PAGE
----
Obama’s expected Cuba policy changes anger some, delight others

NorthJeresy.com: The possibility that the Obama administration could allow more Americans to travel to Cuba angers North Jersey residents who support a tough stance toward the communist regime, and delights those who believe that more contact between both nations will lead to reforms in Cuba.

Speculation that the administration is preparing to ease restrictions on travel to Cuba grew stronger this week, as several media reports quoted anonymous White House officials who spoke of the president’s plans.

Some Cuban-Americans in North Jersey say that any change that would bring more U.S. dollars to Cuba would not, as some administration officials indicated, help ordinary Cubans on the island but rather benefit the regime.

“They’re giving a political system that for half a century has oppressed an entire nation a lifeline,” said Clara Nibot, a Bergenfield resident who emigrated from Cuba.

“It doesn’t make sense that on the one hand, we send Americans overseas to die fighting for liberty, and on the other hand, we’re moving toward fortifying a regime that violates human rights — just 90 miles from our shores — and shows no intention of changing.”

Expanded flights?

The reports say that the change in policy could include easing rules for academic, cultural and religious groups traveling to Cuba, and expanding the number of U.S. cities that have direct flights to the island. Also, the reports say, while people living in the United States who have relatives in Cuba may send them money at present, Obama may allow all Americans to send money to institutions or human rights groups in Cuba.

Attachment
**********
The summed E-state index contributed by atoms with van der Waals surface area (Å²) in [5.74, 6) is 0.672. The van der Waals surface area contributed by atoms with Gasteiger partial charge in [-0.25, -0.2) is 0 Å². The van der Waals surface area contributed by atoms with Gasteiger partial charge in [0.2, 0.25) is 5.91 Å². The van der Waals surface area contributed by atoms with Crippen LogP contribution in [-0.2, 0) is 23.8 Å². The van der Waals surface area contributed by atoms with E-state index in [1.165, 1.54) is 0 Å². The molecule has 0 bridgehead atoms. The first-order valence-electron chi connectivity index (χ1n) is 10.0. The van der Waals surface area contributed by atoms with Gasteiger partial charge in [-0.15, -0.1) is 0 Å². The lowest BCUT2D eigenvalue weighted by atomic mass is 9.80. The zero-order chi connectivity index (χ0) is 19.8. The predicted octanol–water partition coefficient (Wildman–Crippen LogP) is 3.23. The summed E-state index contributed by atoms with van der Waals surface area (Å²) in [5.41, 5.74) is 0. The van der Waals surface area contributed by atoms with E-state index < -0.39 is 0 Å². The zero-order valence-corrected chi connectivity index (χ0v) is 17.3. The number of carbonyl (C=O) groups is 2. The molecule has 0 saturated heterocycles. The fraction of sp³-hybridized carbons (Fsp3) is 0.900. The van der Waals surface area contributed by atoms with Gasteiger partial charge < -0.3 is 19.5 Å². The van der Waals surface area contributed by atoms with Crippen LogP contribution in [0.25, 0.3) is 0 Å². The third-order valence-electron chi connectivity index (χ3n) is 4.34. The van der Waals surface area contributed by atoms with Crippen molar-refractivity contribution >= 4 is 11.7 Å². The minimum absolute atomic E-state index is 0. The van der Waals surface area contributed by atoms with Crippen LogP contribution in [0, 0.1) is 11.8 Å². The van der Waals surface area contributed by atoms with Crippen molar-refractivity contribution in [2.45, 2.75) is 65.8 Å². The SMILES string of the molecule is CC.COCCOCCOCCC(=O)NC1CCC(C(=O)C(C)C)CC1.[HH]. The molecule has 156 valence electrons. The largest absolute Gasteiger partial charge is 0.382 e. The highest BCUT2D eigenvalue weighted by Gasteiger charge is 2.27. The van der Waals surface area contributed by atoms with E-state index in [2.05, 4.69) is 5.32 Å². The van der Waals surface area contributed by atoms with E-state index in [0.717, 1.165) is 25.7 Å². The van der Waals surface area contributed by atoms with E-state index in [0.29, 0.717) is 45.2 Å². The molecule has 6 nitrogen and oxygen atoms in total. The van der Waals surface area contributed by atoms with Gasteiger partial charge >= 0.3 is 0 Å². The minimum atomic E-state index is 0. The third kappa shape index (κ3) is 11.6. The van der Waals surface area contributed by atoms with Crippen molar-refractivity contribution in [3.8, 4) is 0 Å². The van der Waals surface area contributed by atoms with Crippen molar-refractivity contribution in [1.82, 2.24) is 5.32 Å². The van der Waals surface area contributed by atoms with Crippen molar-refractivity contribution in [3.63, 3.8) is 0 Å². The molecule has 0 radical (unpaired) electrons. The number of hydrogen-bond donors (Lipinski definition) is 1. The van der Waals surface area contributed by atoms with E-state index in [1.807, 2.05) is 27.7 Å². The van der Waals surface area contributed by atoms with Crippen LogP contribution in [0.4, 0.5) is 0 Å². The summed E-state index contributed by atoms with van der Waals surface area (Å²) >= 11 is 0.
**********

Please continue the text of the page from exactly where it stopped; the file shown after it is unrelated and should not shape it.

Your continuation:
It would not be the first time President Obama has changed rules concerning Cuba. Last year, he lifted restrictions imposed by former President George W. Bush on travel and remittances to Cuba by those who had relatives living on the island.

At Marazul Charters in Weehawken, an agency that handles travel to Cuba, the speculation that the administration will institute such changes brought praise.

Bob Guild, an Englewood resident and vice president of Marazul, said: “Instead of having our travel used as a foreign policy tool, the people of our country would finally be able to share ideas and experiences with the people of Cuba, a right that the rest of the world has enjoyed freely.”

Sen. Bob Menendez, the son of Cuban immigrants, assailed the possible change in policy. “The Castro regime allowed a Cuban dissident to die during his pro-democracy hunger strike,” he said in a statement, “and during the past year, another hunger striker has gone on life support.

“Those who lament our dependence on foreign oil because it enriches regimes in places like Iran should not have a double standard when it comes to enriching the Castro regime, simply because Cuba offers white sand beaches.”

Opponents of the U.S.-Cuba embargo say a harsh approach toward Cuba for half a century has failed to achieve its objectives, and that it’s time to try something different.

“This would undo the Bush sanctions, but the blockade, most of the travel restrictions would remain in effect,” said the Rev. Lucius Walker, a Tenafly resident and founder and executive director of IFCO/Pastors for Peace, which sends humanitarian caravans to Cuba every year.

“For 50 — not five or 15 — years, the U.S. has been arguing that the blockade will topple the ‘Cuban dictator’ but nothing has changed except that the humble, simple people of Cuba have been affected, have been hurting, and it just reinforces their support for their government.”

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3 Responses to Obama’s expected Cuba policy changes anger some, delight others

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